Sunday, February 9, 2014

Snow Shower Sunset Colors, Lonesome Valley

Sunset on the Lonesome Valley Buttes
I was coming down out of the foothills on the western side of Mingus Mountain as sunset time was near. Out onto Highway 89A north of Prescott Valley. 

I like this high, wide area of open grassland in part because it's right on the break between two watersheds. The small ravines flowing to the south are actually the very headwaters of the Agua Fria River, though nobody knows it unless they study the maps. Meanwhile, on the north side of the highway is Lonesome Valley itself, which drains into Granite Creek, and by that watercourse (usually dry on the surface) into the upper Verde River gorge. 

Thus if you were to pour out your water bottle you could choose which river's watershed to contribute to merely by stopping at this spot versus that spot along the road. Not that your water would get very far in the dry, deep soil, but still kind of cool to think about.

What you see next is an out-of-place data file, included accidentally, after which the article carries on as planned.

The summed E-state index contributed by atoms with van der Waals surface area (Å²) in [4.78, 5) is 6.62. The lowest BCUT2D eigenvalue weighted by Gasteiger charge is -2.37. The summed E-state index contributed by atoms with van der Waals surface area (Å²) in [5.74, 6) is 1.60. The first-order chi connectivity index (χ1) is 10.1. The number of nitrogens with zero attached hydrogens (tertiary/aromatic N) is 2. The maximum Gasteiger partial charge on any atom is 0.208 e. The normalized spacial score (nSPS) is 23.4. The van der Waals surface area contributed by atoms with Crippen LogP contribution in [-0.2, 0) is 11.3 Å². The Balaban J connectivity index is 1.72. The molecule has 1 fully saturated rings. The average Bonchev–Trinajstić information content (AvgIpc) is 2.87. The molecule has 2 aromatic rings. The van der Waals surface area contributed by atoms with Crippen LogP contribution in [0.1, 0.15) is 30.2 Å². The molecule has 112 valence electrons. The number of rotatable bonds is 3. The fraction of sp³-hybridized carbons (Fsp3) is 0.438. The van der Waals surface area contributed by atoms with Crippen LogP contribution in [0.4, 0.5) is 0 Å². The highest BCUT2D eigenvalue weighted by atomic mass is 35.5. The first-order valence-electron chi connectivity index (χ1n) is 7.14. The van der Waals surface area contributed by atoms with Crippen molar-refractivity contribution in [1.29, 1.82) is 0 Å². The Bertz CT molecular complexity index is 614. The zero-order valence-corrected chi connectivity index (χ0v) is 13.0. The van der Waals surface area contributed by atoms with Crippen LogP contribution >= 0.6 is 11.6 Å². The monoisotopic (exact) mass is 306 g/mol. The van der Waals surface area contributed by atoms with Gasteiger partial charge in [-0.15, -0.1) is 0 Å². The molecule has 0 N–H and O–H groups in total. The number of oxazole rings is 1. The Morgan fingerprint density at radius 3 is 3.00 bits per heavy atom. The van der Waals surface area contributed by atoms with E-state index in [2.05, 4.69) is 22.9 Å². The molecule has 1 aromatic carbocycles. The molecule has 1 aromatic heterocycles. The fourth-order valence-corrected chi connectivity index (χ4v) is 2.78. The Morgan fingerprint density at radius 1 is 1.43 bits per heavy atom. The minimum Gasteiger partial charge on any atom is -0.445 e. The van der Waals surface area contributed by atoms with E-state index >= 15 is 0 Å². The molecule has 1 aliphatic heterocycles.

Sunset from Highway 89A, Lonesome Valley
My watershed musings were quickly interrupted by the sunset sky. The day had been one of flirtation with snow. In fact, showers were now hanging down in the distance to the north. The Lonesome Valley Buttes were visible on the horizon, up at Perkinsville Road east of the town of Chino Valley.

The low angle of the setting sun turned the buttes and the snow showers pink, purple, and rose. I wished that I could instantly transport myself about ten miles north to the Buttes, but instead I had to content myself with the view from afar. High, wide, and longingly lovely.